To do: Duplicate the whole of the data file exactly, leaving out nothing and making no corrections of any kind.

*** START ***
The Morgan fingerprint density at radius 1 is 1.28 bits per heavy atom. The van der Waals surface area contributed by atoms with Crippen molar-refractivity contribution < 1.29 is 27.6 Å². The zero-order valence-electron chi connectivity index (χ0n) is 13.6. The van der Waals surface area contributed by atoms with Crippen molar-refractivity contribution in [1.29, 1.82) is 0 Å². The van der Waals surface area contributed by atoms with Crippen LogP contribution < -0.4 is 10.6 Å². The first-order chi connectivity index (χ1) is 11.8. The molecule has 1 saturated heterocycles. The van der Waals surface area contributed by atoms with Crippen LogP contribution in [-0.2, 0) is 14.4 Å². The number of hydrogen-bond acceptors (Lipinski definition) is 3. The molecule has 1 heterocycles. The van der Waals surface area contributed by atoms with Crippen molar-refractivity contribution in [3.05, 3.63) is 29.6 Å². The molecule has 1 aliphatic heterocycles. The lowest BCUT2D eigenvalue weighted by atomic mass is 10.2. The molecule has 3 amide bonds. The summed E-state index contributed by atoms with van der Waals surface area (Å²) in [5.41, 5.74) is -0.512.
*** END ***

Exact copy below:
The Morgan fingerprint density at radius 1 is 1.28 bits per heavy atom. The van der Waals surface area contributed by atoms with Crippen molar-refractivity contribution < 1.29 is 27.6 Å². The zero-order valence-electron chi connectivity index (χ0n) is 13.6. The van der Waals surface area contributed by atoms with Crippen molar-refractivity contribution in [1.29, 1.82) is 0 Å². The van der Waals surface area contributed by atoms with Crippen LogP contribution < -0.4 is 10.6 Å². The first-order chi connectivity index (χ1) is 11.8. The molecule has 1 saturated heterocycles. The van der Waals surface area contributed by atoms with Crippen LogP contribution in [-0.2, 0) is 14.4 Å². The number of hydrogen-bond acceptors (Lipinski definition) is 3. The molecule has 1 heterocycles. The van der Waals surface area contributed by atoms with Crippen molar-refractivity contribution in [3.05, 3.63) is 29.6 Å². The molecule has 1 aliphatic heterocycles. The lowest BCUT2D eigenvalue weighted by atomic mass is 10.2. The molecule has 3 amide bonds. The summed E-state index contributed by atoms with van der Waals surface area (Å²) in [5.41, 5.74) is -0.512.